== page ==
Applying interest to late payments

Suppliers should check the contract it has in place with its customers and utilise any right to charge interest on late payments. Under the Late Payment of Commercial Debts (Interest) Act 1998, if an agreement is silent on the level of interest a supplier can charge on late payments, the Act provides for interest at 8% above the Bank of England base rate.

If the contract includes a right to charge interest below the statutory rate above, a supplier should seek to utilise this. Informing the customer that you will be charging interest on the late payment may act as an incentive to may payment on any overdue fees and also deter late payments in the future.

Repossess goods which have not been paid for

Suppliers should also seek to include retention of title clauses in their contracts. These clauses grant a supplier the legal right to repossess goods that have not been paid for by the customer. This clause can act as a safeguard, particularly in cases where insolvency is predicted, or a customer becomes insolvent before fulfilling their payment obligations, although they do have to be carefully drafted in order to be effective as against an insolvency practitioner.

Termination rights

Even where a contract contains rights for a supplier to terminate in the event of a customer’s insolvency, there are various statutory controls that may apply to prevent a supplier from exercising its right of termination if a customer undergoes certain insolvency events. Such controls will not prevent termination for non-payment, just for reasons of insolvency.

From a supplier perspective, it is best practice to ensure that contracts contain a right of termination that applies when a customer’s financial position deteriorates, or it reasonably believes that the customer is about to undergo an insolvency event, rather than only applying where a formal insolvency event has arisen.

As ever, it is important to carefully read the termination provisions of a contract before serving a termination notice and to follow the terms carefully. For example, contracts often allow a defaulting party a remedy period before termination can take place. Ideally this should only be a very short period in the event of non-payment to ensure that a supplier can take swift action to deal with any concerns. Customers will, however, often want a short period to investigate any non-payment and remedy it where, for example, there has been an administrative oversight.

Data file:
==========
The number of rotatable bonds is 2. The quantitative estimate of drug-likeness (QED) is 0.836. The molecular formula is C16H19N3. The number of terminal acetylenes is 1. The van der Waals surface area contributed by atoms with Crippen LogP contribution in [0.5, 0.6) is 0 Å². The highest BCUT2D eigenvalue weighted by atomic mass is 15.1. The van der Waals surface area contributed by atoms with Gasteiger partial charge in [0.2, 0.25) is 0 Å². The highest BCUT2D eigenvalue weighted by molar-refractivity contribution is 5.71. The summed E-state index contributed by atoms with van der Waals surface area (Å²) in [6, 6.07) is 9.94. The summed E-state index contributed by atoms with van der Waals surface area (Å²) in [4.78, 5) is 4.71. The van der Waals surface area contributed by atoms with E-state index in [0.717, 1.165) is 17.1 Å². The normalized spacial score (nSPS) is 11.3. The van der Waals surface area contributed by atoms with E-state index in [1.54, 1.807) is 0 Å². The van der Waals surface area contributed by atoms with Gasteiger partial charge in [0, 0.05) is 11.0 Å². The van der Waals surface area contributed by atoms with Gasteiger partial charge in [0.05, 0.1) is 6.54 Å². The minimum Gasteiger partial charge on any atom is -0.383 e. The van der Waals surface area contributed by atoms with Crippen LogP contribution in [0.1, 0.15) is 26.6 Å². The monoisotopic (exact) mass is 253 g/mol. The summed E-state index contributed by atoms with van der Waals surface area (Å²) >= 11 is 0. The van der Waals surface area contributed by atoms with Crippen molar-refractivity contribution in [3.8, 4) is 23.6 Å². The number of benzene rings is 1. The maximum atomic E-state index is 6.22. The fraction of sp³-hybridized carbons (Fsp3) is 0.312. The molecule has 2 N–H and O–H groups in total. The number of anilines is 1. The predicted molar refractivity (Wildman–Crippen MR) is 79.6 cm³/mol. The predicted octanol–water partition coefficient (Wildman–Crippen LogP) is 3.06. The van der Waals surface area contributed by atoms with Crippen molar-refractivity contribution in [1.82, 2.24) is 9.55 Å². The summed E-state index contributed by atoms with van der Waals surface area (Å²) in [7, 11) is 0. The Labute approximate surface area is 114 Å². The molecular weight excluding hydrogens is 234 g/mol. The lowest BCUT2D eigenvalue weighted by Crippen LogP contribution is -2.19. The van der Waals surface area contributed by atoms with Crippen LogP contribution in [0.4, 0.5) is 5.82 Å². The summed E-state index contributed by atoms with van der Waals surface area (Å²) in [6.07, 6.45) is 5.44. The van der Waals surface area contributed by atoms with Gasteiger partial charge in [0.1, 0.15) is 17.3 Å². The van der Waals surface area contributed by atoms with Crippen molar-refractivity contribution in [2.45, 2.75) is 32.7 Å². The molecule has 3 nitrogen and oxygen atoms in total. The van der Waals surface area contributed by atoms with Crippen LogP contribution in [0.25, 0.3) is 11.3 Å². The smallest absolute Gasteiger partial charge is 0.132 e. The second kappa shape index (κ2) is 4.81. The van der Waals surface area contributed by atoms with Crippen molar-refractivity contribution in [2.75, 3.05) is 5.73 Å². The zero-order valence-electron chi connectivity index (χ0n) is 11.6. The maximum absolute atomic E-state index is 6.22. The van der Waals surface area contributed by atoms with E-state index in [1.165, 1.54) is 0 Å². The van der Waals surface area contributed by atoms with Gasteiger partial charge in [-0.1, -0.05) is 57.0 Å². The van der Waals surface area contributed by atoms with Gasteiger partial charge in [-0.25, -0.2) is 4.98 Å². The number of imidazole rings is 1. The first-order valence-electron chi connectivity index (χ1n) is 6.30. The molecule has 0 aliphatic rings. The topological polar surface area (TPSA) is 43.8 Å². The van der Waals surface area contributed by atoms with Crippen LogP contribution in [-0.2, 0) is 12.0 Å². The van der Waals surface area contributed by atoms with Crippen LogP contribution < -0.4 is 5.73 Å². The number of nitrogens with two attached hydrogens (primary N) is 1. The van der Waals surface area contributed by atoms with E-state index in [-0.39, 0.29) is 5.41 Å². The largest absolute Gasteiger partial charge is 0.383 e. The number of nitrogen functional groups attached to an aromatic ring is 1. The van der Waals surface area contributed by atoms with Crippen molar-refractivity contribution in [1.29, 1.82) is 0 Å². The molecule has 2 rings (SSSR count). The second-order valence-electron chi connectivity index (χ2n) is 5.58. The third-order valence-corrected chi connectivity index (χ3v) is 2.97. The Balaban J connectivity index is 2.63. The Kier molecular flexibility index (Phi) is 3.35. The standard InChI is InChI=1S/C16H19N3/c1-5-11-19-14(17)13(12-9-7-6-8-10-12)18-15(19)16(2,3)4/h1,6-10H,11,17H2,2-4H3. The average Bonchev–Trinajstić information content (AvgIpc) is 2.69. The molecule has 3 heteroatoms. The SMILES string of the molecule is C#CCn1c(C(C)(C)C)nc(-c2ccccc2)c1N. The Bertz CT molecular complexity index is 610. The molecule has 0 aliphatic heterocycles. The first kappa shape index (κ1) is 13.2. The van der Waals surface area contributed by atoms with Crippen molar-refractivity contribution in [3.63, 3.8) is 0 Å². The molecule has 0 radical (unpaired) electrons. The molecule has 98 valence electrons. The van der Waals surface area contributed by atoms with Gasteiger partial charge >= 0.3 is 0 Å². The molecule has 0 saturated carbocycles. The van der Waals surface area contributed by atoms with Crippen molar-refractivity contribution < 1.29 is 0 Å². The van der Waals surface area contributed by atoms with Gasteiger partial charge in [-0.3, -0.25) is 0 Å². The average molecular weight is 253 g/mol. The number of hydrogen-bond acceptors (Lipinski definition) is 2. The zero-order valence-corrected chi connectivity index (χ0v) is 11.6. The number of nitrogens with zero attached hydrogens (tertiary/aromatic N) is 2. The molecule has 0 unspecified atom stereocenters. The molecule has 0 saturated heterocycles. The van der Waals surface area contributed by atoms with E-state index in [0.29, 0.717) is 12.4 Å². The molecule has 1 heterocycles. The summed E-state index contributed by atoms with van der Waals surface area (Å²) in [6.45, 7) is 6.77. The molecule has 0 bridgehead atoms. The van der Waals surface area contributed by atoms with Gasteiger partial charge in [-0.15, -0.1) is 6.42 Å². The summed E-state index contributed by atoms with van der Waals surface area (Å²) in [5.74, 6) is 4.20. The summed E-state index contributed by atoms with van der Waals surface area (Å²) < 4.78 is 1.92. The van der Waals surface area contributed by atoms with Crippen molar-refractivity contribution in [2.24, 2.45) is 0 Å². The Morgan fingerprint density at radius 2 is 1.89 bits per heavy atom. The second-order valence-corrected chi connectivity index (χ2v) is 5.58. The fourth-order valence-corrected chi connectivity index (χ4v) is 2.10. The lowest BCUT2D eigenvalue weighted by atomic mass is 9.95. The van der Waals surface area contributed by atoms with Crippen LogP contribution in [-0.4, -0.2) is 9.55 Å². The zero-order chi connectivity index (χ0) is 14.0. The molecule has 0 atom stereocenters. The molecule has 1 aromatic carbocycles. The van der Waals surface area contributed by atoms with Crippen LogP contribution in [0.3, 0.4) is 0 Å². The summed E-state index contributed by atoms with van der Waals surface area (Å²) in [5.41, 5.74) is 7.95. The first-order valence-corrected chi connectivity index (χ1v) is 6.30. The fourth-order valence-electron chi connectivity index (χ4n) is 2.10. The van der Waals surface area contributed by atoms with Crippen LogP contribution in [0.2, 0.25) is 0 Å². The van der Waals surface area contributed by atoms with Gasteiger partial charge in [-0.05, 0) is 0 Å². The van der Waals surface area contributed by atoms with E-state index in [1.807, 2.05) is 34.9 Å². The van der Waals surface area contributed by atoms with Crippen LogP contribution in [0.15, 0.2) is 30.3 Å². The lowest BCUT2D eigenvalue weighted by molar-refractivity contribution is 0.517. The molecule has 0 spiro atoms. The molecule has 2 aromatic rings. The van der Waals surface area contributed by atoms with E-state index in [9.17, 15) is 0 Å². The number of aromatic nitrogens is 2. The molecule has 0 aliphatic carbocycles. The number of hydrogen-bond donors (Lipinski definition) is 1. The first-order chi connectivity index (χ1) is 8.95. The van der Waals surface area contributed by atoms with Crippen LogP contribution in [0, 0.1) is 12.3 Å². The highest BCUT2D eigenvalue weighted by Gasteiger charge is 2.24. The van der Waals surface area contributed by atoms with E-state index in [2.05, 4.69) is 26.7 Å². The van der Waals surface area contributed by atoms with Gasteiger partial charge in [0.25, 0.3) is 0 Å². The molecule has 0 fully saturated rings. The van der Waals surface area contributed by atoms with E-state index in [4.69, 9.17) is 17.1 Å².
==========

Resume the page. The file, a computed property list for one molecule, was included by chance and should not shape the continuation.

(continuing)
Project Bank Accounts (PBAs)

Suppliers should also consider the use of PBAs which are ring-fenced accounts from which payments are made directly and simultaneously by the client to all parties in the supply chain, typically used in large public sector construction projects. This helps to provide protection to smaller suppliers that are lower down the supplier chain, particularly in the event that the main contractor becomes insolvent.

Various campaigners, trade bodies and politicians have called for the government to increase the usage of PBAs following the collapse of the construction giant Carillion in January 2018 which left many sub-contractors in financial difficulty.

As technology-led solutions such as digital payment wallets and smart contracts develop, it is likely that flexible payment solutions designed to protect the entire supply chain will be available for customers and suppliers in both the construction industry and beyond.


As insolvencies rise, it is vital that organisations feel empowered to raise concerns with their counterparts if there are warning signs and a risk of non-payment, including where those concerns are heard ‘on the grapevine’. Where there are close credit control relationships, then these conversations may already be happening. However, understanding your rights and obligations in respect of the payment of invoices and the termination of contracts is an important part of the overall picture. There are various practical measures that a savvy business can take to ensure that it is aware of the risk of non-payment by its customers and it should use those where appropriate to mitigate that risk as soon as an issue arises. 


This information is for general information purposes only and does not constitute legal advice. It is recommended that specific professional advice is sought before acting on any of the information given. Please contact us for specific advice on your circumstances. © Shoosmiths LLP 2024.